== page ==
For years, NBA fans have clamored for the league to officially lower the draft age from 19 back to 18. It will allow prospects to jump to the pros straight out of High School, just like Kobe Bryant, LeBron James, and Kevin Garnett.
This summer, league commissioner Adam Silver has actually made real progress in moving back the draft age, and it has gained a lot of attention online.
"The league and NBPA are expected to agree on moving the age eligibility for the NBA Draft from 19 years old to 18, clearing the way for the return of high school players who want to make the leap to the NBA, per sources with knowledge of the discussions (via Shams Charania).
"The NBA set the draft age limit at 19 years old in 2005. Silver said in July that he was 'hopeful' for the rule changing in the next CBA cycle, and both sides appear motivated to reduce the age eligibility for the draft.
The rule change would allow many young players (like Bronny) to make the transition to the pros earlier, which obviously comes with a lot of perks.
Changing The Draft Age May Not Actually Do Much To Help The NBA
In a recent article, however, The Athletic's Sam Vecenie explained why lowering the draft age may not have that much of an impact at all. Here's why:
After canvassing various NBA, college and youth basketball stakeholders for opinions, I believe the answers to those last two questions is “No.” I don’t think allowing high schoolers back into the NBA will add to the overall health of the league, and I’m not necessarily convinced it’ll benefit the 18-year-olds who would become eligible to enter the NBA workforce. More importantly, if anything changes regarding the overall development of youth basketball players, it will be for the worse. There’s no current problem that lowering the age minimum will solve.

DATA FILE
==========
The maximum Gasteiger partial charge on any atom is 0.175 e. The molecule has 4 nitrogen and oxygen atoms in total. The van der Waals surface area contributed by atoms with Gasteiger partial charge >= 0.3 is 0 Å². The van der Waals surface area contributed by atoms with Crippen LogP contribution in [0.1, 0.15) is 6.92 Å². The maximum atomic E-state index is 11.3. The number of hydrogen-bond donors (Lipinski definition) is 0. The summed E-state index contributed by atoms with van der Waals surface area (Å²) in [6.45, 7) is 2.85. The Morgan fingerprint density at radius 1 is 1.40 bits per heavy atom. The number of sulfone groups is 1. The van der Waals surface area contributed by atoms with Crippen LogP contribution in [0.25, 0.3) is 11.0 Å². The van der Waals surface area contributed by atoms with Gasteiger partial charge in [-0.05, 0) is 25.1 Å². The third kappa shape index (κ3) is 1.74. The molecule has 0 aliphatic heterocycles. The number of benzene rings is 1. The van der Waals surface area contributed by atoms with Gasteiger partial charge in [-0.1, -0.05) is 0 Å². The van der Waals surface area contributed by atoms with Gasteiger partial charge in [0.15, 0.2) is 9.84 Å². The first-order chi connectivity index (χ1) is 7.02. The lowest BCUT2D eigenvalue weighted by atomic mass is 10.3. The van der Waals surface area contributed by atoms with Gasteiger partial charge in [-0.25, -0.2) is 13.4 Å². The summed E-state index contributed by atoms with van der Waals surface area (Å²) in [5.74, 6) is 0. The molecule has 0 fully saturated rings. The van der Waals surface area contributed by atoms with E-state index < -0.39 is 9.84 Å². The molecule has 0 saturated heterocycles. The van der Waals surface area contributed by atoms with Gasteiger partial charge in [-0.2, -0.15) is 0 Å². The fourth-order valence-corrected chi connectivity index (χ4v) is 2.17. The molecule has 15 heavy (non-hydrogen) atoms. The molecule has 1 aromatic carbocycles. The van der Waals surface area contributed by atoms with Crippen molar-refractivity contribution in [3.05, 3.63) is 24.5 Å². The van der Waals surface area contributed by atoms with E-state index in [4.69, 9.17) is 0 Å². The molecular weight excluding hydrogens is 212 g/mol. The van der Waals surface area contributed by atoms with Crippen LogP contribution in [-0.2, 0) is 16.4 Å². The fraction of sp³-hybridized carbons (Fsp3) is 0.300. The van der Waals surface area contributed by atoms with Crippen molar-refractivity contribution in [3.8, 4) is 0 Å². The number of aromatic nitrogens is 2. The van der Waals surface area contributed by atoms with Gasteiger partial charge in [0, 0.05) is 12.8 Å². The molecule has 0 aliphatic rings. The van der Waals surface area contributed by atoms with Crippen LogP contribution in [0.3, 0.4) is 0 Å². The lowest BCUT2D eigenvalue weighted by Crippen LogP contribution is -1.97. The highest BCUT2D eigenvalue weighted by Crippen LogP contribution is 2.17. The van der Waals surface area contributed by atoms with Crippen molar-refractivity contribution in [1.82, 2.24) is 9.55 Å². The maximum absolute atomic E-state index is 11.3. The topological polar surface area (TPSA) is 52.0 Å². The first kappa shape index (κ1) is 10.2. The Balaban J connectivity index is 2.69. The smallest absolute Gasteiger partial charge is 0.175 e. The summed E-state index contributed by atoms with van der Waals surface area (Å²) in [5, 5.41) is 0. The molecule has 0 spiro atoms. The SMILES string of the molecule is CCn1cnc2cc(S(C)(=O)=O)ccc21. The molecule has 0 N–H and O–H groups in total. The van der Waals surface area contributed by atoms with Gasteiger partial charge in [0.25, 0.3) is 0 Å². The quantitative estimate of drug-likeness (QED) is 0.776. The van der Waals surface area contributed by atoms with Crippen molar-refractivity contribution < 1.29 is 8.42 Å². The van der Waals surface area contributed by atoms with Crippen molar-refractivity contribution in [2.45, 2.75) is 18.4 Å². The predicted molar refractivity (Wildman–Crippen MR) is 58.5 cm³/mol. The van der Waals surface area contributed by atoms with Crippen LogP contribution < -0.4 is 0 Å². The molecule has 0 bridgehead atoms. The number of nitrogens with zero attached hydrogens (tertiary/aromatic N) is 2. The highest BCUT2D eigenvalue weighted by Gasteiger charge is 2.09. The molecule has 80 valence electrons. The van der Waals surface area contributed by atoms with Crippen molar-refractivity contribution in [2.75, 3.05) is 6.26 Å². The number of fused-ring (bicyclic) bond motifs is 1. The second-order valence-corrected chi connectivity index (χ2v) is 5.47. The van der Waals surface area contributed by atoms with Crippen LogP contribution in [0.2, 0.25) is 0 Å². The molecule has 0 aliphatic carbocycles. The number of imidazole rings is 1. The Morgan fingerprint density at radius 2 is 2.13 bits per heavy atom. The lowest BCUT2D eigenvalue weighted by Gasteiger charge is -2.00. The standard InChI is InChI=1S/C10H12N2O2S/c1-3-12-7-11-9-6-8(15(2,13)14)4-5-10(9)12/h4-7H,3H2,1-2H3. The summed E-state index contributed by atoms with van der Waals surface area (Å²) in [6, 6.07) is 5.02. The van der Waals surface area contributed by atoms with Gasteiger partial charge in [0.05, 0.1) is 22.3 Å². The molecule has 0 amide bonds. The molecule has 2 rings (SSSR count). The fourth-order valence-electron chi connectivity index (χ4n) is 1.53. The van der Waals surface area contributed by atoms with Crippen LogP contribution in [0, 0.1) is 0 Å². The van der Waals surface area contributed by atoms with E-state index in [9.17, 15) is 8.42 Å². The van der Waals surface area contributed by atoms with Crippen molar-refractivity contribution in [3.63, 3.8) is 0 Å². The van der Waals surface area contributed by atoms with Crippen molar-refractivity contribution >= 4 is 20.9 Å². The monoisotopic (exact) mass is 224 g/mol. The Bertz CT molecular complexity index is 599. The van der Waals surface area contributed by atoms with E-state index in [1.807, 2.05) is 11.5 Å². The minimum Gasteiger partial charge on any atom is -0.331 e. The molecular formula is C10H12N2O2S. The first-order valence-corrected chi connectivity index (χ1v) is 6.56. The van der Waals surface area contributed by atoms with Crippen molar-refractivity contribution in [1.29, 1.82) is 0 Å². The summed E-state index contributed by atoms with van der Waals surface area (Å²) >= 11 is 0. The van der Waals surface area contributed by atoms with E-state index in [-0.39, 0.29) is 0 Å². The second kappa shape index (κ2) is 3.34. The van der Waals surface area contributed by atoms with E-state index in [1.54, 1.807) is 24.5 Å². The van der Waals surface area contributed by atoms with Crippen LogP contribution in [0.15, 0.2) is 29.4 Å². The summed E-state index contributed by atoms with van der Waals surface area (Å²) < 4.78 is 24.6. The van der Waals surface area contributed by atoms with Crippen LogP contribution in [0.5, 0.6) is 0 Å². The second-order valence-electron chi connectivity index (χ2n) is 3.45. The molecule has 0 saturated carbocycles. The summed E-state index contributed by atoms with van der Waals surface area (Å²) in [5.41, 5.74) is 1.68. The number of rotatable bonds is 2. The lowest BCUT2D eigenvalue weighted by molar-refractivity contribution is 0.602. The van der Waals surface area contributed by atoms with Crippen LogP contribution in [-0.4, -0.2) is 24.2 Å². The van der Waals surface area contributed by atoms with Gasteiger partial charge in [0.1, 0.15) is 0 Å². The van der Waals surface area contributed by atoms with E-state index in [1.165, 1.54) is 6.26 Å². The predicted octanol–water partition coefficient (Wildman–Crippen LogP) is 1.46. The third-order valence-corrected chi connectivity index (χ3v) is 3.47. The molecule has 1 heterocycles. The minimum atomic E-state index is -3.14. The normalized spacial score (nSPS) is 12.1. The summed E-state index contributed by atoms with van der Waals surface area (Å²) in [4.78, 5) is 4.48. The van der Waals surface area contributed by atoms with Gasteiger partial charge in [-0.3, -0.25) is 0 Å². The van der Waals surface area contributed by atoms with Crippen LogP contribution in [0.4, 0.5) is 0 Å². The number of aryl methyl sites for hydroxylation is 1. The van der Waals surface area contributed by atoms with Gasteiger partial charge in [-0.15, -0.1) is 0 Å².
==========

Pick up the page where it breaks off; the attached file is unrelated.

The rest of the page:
Many of the reasons often floated in favor of the league allowing high schoolers to enter the draft at 18 don’t stand up to scrutiny. The actual level of play within the league will be hindered, not improved, by this move, in part due to a league-wide shift in the way talent evaluators define player value.
But the biggest issue with Silver’s position is that despite its pro-labor roots, it is actually worse for prospective NBA players than the current alternative, not better. What works for a typical workforce will not work for this one.
Vecenie goes on to explain that since young players have so many different ways to make money nowadays, they no longer need NBA salaries to rake in the big bucks
All-in-all, the landscape has changed in the NBA, and things aren't what they used to be. While most fans are ready for the draft age to be lowered, it could have drastic and unforeseen implications on the state of the league.